alexa Cutaneous wound healing in the cat: a macroscopic description and comparison with cutaneous wound healing in the dog.
General Science

General Science

Journal of Biotechnology & Biomaterials

Author(s): Bohling MW, Henderson RA, Swaim SF, Kincaid SA, Wright JC

Abstract Share this page

Abstract OBJECTIVE: To describe the macroscopic features of first and second intention cutaneous wound healing in the cat and compare with the dog. STUDY DESIGN: Experimental study. ANIMALS: Domestic shorthaired cats (6) and beagle dogs (6). METHODS: Square, open cutaneous wounds created on the dorsal aspect of the thorax were evaluated for 21 days for temporal and spatial development of granulation tissue, wound contraction, epithelialization, and total healing. To evaluate first intention healing, breaking strength of sutured linear cutaneous wounds was measured at 7 days post-wounding. Laser-Doppler perfusion imaging was used to measure cutaneous perfusion. RESULTS: First intention healing: sutured wounds in cats were only half as strong as those in dogs at day 7 (0.406 versus 0.818 kg breaking strength). Second intention healing: cats produced significantly less granulation tissue than dogs, with a peripheral, rather than central distribution. Wound epithelialization and total wound healing (total reduction in open wound area from contraction and epithelialization) were greater for dogs than for cats over 21 days. Wound contraction on day 7 was greater for dogs, but not on day 14 or 21. Cutaneous perfusion was initially greater for dogs than for cats, but no differences were detected after day 7. CONCLUSIONS: Significant, previously unreported differences in cutaneous wound healing exist between cats and dogs. In general, cutaneous wounds in cats are slower to heal. Cats and dogs also appear to use different mechanisms of second intention healing. In cats wounds close mainly by contraction of the wound edges, whereas in dogs wounds close more from central pull, and epithelialization. CLINICAL RELEVANCE: Surgeons should view the cat as a unique species, which presents its own special challenges in wound healing, and should take this into account when planning treatment of feline wounds, either by primary closure, or by second intention healing. This article was published in Vet Surg and referenced in Journal of Biotechnology & Biomaterials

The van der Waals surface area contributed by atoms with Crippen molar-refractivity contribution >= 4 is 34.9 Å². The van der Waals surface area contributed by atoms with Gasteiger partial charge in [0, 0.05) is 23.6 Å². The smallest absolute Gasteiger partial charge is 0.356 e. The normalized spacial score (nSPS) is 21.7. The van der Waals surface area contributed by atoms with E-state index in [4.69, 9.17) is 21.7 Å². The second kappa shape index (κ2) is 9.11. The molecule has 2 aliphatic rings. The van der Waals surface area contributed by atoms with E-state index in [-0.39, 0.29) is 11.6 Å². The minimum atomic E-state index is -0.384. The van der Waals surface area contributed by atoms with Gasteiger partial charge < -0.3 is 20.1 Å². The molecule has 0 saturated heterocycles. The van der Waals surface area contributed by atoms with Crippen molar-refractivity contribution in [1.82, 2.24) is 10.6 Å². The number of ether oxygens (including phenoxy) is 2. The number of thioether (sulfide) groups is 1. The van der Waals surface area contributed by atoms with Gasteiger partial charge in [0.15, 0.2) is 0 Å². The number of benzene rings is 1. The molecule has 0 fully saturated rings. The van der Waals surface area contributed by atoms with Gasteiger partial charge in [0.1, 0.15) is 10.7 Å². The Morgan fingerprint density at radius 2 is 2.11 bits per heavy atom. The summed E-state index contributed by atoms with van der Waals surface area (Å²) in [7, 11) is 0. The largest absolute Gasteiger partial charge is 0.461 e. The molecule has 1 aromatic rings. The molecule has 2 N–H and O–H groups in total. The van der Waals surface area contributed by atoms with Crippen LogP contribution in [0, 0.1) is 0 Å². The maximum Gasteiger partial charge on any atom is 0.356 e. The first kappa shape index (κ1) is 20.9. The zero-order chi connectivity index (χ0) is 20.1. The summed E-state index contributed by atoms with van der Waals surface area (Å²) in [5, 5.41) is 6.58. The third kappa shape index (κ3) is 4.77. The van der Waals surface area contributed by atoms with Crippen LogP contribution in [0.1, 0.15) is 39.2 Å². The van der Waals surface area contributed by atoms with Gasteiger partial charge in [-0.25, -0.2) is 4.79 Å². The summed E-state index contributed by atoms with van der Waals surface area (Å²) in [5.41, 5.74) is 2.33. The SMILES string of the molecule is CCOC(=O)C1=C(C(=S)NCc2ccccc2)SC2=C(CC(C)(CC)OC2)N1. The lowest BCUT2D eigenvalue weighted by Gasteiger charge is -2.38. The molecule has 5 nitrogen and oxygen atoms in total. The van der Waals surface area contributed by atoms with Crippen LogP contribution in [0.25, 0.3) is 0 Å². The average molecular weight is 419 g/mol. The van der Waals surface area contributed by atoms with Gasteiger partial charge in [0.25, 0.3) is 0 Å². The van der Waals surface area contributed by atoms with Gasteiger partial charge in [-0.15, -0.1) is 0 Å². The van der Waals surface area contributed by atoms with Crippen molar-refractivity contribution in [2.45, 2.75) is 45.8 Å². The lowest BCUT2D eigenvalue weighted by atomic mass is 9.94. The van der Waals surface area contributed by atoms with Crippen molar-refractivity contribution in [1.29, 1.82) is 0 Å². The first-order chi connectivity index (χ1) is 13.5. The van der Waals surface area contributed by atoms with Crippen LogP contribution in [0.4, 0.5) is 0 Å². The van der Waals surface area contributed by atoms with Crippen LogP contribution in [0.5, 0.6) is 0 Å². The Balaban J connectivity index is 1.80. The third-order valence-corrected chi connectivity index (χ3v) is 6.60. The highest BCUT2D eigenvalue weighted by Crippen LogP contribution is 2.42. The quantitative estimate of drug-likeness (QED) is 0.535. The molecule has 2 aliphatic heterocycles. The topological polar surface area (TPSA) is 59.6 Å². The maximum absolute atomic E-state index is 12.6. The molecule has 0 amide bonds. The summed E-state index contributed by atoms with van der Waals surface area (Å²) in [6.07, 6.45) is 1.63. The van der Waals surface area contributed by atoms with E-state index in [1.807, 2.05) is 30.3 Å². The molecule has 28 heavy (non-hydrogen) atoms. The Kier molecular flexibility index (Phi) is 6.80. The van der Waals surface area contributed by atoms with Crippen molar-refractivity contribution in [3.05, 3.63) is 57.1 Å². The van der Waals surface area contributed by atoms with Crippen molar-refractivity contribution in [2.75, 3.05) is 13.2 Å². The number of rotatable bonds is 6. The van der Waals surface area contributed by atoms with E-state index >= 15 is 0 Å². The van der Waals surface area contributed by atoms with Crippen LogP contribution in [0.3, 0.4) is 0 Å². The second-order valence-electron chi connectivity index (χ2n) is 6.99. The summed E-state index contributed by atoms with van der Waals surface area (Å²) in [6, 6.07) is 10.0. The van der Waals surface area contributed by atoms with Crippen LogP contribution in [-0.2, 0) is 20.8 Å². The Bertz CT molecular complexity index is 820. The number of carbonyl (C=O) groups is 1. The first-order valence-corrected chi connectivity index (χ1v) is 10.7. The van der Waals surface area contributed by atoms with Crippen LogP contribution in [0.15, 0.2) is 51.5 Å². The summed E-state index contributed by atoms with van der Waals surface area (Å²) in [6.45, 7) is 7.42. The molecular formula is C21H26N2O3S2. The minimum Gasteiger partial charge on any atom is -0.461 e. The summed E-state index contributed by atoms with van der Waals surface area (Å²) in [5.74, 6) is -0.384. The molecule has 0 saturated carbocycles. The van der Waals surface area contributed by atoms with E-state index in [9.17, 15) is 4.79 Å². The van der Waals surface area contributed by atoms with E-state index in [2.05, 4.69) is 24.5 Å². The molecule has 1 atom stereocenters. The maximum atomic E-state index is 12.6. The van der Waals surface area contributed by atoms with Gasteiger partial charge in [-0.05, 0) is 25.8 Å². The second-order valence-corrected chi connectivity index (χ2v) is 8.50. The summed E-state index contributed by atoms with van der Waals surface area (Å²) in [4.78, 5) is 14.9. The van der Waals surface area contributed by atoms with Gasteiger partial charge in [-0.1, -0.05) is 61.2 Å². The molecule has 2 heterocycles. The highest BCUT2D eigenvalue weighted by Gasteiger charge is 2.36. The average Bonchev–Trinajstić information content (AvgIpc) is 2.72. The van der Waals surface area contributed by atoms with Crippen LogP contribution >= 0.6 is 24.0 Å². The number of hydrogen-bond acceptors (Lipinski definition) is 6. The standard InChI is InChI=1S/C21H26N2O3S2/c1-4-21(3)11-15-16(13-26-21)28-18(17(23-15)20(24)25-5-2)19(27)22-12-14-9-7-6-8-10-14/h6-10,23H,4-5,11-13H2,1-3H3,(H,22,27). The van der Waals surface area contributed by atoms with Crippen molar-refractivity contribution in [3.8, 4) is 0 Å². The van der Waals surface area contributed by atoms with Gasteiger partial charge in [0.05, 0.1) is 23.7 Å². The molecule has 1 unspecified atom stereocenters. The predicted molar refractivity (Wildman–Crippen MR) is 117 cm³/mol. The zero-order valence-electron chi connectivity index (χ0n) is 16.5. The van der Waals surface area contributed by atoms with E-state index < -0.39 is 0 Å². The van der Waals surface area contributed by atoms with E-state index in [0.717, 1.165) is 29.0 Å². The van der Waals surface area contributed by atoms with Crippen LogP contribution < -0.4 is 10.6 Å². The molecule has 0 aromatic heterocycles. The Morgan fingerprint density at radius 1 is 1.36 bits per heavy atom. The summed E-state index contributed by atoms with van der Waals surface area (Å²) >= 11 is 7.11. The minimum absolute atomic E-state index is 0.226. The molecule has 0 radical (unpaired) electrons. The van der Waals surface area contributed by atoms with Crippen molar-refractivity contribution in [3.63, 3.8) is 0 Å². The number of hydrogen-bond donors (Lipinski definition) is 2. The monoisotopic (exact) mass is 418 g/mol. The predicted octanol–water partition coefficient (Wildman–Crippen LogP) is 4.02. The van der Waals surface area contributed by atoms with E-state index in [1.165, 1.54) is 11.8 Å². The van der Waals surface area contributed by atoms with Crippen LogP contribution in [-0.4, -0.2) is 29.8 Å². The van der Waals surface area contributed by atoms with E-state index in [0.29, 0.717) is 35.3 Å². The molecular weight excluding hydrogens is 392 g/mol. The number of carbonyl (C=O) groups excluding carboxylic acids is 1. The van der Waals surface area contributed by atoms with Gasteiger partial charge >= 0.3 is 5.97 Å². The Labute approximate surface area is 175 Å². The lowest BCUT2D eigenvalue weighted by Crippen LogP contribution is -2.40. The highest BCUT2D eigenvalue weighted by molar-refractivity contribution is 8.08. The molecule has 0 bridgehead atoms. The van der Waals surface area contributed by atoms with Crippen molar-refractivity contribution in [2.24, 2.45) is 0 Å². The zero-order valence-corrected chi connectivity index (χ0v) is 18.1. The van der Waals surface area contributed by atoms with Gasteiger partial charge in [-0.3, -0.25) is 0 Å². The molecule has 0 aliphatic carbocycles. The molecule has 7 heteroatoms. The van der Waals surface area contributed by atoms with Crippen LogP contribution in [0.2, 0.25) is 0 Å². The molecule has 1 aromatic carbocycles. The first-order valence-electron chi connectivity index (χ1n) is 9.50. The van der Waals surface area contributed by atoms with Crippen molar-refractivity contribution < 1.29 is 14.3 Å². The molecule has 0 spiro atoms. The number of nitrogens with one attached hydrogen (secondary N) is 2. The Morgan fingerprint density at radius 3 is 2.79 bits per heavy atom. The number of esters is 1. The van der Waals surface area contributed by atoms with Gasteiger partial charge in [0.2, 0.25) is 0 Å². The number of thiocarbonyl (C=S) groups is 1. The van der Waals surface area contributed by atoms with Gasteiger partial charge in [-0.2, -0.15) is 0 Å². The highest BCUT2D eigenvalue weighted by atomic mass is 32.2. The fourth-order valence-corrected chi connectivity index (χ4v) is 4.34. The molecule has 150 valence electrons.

Relevant Expert PPTs

Relevant Speaker PPTs

Recommended Conferences

Relevant Topics

Peer Reviewed Journals
Make the best use of Scientific Research and information from our 700 + peer reviewed, Open Access Journals
International Conferences 2017-18
Meet Inspiring Speakers and Experts at our 3000+ Global Annual Meetings

Contact Us

© 2008-2017 OMICS International - Open Access Publisher. Best viewed in Mozilla Firefox | Google Chrome | Above IE 7.0 version